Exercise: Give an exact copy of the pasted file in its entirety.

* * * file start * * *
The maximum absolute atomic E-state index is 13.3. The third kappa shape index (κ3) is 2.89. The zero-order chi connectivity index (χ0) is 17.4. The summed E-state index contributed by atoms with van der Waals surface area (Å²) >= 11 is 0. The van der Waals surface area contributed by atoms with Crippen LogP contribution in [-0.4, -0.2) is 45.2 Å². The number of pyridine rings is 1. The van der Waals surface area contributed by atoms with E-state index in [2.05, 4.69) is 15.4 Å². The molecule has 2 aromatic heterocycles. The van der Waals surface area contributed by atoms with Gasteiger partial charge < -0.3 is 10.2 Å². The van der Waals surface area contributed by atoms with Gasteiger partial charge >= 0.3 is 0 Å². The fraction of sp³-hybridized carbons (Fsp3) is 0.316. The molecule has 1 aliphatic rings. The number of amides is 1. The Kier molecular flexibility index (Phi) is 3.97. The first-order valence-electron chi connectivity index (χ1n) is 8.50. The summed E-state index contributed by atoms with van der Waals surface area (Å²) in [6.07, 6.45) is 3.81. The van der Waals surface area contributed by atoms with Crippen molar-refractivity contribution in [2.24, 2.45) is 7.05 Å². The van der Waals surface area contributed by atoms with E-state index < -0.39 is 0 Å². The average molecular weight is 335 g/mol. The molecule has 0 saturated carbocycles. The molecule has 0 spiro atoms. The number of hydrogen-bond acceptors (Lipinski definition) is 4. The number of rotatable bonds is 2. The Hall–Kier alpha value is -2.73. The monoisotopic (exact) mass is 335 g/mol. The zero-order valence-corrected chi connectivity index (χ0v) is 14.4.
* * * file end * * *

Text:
The maximum absolute atomic E-state index is 13.3. The third kappa shape index (κ3) is 2.89. The zero-order chi connectivity index (χ0) is 17.4. The summed E-state index contributed by atoms with van der Waals surface area (Å²) >= 11 is 0. The van der Waals surface area contributed by atoms with Crippen LogP contribution in [-0.4, -0.2) is 45.2 Å². The number of pyridine rings is 1. The van der Waals surface area contributed by atoms with E-state index in [2.05, 4.69) is 15.4 Å². The molecule has 2 aromatic heterocycles. The van der Waals surface area contributed by atoms with Gasteiger partial charge < -0.3 is 10.2 Å². The van der Waals surface area contributed by atoms with Gasteiger partial charge >= 0.3 is 0 Å². The fraction of sp³-hybridized carbons (Fsp3) is 0.316. The molecule has 1 aliphatic rings. The number of amides is 1. The Kier molecular flexibility index (Phi) is 3.97. The first-order valence-electron chi connectivity index (χ1n) is 8.50. The summed E-state index contributed by atoms with van der Waals surface area (Å²) in [6.07, 6.45) is 3.81. The van der Waals surface area contributed by atoms with Crippen molar-refractivity contribution in [2.24, 2.45) is 7.05 Å². The van der Waals surface area contributed by atoms with E-state index < -0.39 is 0 Å². The average molecular weight is 335 g/mol. The molecule has 0 saturated carbocycles. The molecule has 0 spiro atoms. The number of hydrogen-bond acceptors (Lipinski definition) is 4. The number of rotatable bonds is 2. The Hall–Kier alpha value is -2.73. The monoisotopic (exact) mass is 335 g/mol. The zero-order valence-corrected chi connectivity index (χ0v) is 14.4.